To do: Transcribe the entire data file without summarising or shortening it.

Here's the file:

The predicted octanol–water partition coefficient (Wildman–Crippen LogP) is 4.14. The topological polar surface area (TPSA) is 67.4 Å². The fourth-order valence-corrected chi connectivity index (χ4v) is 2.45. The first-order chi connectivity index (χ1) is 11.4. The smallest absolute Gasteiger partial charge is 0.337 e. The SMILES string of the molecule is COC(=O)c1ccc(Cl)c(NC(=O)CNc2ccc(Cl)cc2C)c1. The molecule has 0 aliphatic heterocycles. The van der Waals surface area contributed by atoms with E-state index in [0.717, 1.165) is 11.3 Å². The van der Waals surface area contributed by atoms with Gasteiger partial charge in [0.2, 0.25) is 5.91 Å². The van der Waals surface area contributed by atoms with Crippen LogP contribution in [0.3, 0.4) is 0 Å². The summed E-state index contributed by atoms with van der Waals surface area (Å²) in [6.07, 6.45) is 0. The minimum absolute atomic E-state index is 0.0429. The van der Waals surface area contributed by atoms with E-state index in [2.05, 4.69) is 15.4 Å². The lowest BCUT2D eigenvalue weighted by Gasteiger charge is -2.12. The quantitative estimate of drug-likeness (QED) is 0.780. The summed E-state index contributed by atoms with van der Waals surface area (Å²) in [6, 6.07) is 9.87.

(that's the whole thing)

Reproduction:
The predicted octanol–water partition coefficient (Wildman–Crippen LogP) is 4.14. The topological polar surface area (TPSA) is 67.4 Å². The fourth-order valence-corrected chi connectivity index (χ4v) is 2.45. The first-order chi connectivity index (χ1) is 11.4. The smallest absolute Gasteiger partial charge is 0.337 e. The SMILES string of the molecule is COC(=O)c1ccc(Cl)c(NC(=O)CNc2ccc(Cl)cc2C)c1. The molecule has 0 aliphatic heterocycles. The van der Waals surface area contributed by atoms with E-state index in [0.717, 1.165) is 11.3 Å². The van der Waals surface area contributed by atoms with Gasteiger partial charge in [0.2, 0.25) is 5.91 Å². The van der Waals surface area contributed by atoms with Crippen LogP contribution in [0.3, 0.4) is 0 Å². The summed E-state index contributed by atoms with van der Waals surface area (Å²) in [6.07, 6.45) is 0. The minimum absolute atomic E-state index is 0.0429. The van der Waals surface area contributed by atoms with E-state index in [2.05, 4.69) is 15.4 Å². The lowest BCUT2D eigenvalue weighted by Gasteiger charge is -2.12. The quantitative estimate of drug-likeness (QED) is 0.780. The summed E-state index contributed by atoms with van der Waals surface area (Å²) in [6, 6.07) is 9.87.